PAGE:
I went to hot yoga class last week, opting for a full 90-minute class instead of the shorter (more manageable) 60 minutes. I've been having some neck pain lately, and figured the longer class would be a welcomed stretch and provide some relief.
A few minutes into class, the instructor provided a modification to one of the students. She said, cheerfully, "Gotta keep that baby safe!"
The hot room is a stifling 105 degrees, yet a felt a rush of cold throughout my body. The woman was across the room, but I could still see her out of the corner of my eye. Slender, no visible signs of pregnancy. Must be the first trimester.
Immediately, I was distracted. I've been to class with pregnant women before and couldn't handle it. Of course, that was years ago.
Every woman has to decide for herself what guidance she'll follow during pregnancy. Do you eat fish and cheese that are on the "higher risk" list? Do you sleep on your side? Do you do hot yoga? The list of "things to avoid" is long and the information can feel contradictory at times.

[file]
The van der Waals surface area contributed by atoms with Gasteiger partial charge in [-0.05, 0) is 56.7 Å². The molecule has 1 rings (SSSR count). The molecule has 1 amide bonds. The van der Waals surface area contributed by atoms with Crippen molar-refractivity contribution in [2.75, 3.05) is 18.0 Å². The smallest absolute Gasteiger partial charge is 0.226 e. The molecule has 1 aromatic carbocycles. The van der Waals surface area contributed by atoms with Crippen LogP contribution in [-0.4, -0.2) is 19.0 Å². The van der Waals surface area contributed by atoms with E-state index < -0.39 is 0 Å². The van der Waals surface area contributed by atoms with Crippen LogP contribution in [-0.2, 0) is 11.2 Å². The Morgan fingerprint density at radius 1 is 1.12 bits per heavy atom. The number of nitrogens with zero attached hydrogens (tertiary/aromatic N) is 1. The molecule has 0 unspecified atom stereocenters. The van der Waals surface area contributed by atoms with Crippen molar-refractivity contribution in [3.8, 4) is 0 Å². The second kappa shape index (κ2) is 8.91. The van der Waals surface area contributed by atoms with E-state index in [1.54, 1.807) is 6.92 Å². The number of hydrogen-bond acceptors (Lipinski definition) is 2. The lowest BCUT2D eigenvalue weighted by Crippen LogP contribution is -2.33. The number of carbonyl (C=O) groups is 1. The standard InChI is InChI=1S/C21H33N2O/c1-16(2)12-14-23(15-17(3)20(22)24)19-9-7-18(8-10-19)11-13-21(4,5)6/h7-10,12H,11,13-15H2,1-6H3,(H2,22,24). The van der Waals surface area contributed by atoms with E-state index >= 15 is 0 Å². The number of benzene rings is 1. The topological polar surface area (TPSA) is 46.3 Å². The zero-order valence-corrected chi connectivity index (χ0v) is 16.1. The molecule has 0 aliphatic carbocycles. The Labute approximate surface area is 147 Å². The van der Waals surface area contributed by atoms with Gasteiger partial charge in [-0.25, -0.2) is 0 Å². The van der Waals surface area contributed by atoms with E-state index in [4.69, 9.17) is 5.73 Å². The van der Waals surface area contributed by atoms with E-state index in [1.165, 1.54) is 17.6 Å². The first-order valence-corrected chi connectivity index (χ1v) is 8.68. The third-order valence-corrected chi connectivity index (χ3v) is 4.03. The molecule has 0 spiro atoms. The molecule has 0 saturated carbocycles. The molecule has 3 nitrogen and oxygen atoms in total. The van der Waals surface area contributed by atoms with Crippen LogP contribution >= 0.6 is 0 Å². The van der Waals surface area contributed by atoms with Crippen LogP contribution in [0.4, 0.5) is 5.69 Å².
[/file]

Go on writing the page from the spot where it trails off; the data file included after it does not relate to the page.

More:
Some health experts say to avoid hot yoga during pregnancy, due to the increase in maternal core temperature. Others will say it's fine, especially if the woman was practicing prior to becoming pregnant.
But any loss mom knows: you avoid every risk during pregnancy. Every single one, no matter how small it seems. Because after you've lost your baby, you're wracked with guilt and questions. "Did I harm my baby? What did I do wrong?" Even though the mother did nothing wrong, it's always a question. And miscarriage is so common.
If this woman loses her baby, she'll probably ask herself — for the rest of her life — if that yoga class led to her loss. Even if it didn't.
But of course, I watch from a distance. I think, "She's probably fine and probably her baby will be born healthy. She'll never have to ask herself the questions I'm asking myself right now."
I felt stiff throughout the rest of the class. My mind wandered. I felt protective of her. I want her to continue throughout the remaining months of her pregnancy and never face the fear and anxiety that I face every time I see a pregnant woman.
And also, I hope I don't see her in class again. It's too hard for me.